1. Gail Hareven, The Confessions of Noa Weber. This newly translated Israeli novel was a great deal of fun, without being too light. Recommended.
2. 1,000 Recordings to Hear Before You Die, by Tom Moon. It's mostly popular music but a mix of everything. I was amazed how much this guy's taste, including on particular classical recordings, matched my own. This is a more serious book than the packaging indicates.
3. Miles, Ornette, Cecil, by Howard Mandel. I never considered putting this one down. It appeals to readers who are already fans but it is also a good start for expanding your horizons beyond "traditional" jazz.
4. Jason Scott Smith, Building New Deal Liberalism, The Political Economy of Public Works, 1933-1956. A very good book arguing the case for New Deal public works projects, primarily on grounds of growth (not stimulus). I also enjoyed Robert D. Leighninger's Long-Range Public Investment: The Forgotten Legacy of the New Deal.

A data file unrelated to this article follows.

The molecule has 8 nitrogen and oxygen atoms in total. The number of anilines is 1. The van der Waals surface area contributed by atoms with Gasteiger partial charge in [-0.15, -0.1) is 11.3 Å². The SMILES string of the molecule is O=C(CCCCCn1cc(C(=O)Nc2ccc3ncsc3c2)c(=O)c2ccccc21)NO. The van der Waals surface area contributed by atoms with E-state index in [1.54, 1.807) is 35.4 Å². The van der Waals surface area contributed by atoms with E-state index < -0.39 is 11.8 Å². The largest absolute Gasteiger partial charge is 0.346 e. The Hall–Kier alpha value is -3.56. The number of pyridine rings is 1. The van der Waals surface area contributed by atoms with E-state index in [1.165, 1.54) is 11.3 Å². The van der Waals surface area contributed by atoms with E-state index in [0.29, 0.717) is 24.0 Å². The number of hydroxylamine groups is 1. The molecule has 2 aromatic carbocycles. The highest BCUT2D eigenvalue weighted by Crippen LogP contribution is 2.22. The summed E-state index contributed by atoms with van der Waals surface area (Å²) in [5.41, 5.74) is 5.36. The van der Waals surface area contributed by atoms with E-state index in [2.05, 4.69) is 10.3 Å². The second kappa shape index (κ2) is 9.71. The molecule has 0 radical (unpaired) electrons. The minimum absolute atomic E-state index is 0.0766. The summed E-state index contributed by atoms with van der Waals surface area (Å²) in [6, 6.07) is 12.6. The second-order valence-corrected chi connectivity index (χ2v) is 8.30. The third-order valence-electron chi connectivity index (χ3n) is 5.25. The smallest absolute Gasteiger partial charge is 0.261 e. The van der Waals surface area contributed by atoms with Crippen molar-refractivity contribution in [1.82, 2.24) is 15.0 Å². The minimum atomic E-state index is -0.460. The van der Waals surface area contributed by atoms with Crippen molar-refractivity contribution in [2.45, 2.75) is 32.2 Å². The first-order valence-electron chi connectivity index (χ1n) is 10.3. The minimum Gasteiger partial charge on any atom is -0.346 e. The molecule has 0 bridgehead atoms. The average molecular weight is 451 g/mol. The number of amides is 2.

5. Keith Thomas, The Ends of Life: Roads to Fulfillment in Early Modern England. His Religion and the Decline of Magic is one of my favorite history books ever (he tells us that, in equilibrium, a certain number of people should pretend to be witches, to get what they want). The new one is impeccably researched and written, but I don't see so much original material there. I can honestly call it a good book but for me it was a disappointment.